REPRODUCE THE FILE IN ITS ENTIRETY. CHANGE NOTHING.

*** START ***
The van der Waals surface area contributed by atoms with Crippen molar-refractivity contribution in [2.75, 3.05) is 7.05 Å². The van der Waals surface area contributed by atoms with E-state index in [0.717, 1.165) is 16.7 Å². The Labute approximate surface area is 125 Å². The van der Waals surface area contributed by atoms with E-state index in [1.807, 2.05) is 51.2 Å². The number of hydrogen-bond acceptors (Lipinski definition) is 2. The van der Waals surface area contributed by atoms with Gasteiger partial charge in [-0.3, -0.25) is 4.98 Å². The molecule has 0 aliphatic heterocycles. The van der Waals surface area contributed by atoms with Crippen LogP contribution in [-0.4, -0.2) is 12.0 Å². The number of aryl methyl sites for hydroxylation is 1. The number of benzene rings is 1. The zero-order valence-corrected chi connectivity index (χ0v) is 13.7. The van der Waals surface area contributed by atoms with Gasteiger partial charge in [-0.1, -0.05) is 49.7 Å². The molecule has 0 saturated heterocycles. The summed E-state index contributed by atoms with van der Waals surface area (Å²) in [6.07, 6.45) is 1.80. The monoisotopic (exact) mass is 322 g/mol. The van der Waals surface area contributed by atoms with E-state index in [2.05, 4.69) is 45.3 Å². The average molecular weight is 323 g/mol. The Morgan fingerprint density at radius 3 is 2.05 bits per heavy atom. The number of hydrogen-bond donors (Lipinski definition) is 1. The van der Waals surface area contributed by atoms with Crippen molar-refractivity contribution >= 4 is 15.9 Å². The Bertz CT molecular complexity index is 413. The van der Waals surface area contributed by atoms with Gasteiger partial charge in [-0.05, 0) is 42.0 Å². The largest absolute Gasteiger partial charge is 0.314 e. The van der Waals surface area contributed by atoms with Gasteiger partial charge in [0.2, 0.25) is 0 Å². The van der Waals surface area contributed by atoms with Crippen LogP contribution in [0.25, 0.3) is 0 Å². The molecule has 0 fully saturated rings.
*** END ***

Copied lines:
The van der Waals surface area contributed by atoms with Crippen molar-refractivity contribution in [2.75, 3.05) is 7.05 Å². The van der Waals surface area contributed by atoms with E-state index in [0.717, 1.165) is 16.7 Å². The Labute approximate surface area is 125 Å². The van der Waals surface area contributed by atoms with E-state index in [1.807, 2.05) is 51.2 Å². The number of hydrogen-bond acceptors (Lipinski definition) is 2. The van der Waals surface area contributed by atoms with Gasteiger partial charge in [-0.3, -0.25) is 4.98 Å². The molecule has 0 aliphatic heterocycles. The van der Waals surface area contributed by atoms with Crippen LogP contribution in [-0.4, -0.2) is 12.0 Å². The number of aryl methyl sites for hydroxylation is 1. The number of benzene rings is 1. The zero-order valence-corrected chi connectivity index (χ0v) is 13.7. The van der Waals surface area contributed by atoms with Gasteiger partial charge in [-0.1, -0.05) is 49.7 Å². The molecule has 0 saturated heterocycles. The summed E-state index contributed by atoms with van der Waals surface area (Å²) in [6.07, 6.45) is 1.80. The monoisotopic (exact) mass is 322 g/mol. The van der Waals surface area contributed by atoms with E-state index in [2.05, 4.69) is 45.3 Å². The average molecular weight is 323 g/mol. The Morgan fingerprint density at radius 3 is 2.05 bits per heavy atom. The number of hydrogen-bond donors (Lipinski definition) is 1. The van der Waals surface area contributed by atoms with Crippen molar-refractivity contribution >= 4 is 15.9 Å². The Bertz CT molecular complexity index is 413. The van der Waals surface area contributed by atoms with Gasteiger partial charge in [-0.05, 0) is 42.0 Å². The largest absolute Gasteiger partial charge is 0.314 e. The van der Waals surface area contributed by atoms with Gasteiger partial charge in [0.2, 0.25) is 0 Å². The van der Waals surface area contributed by atoms with Crippen LogP contribution in [0.25, 0.3) is 0 Å². The molecule has 0 fully saturated rings.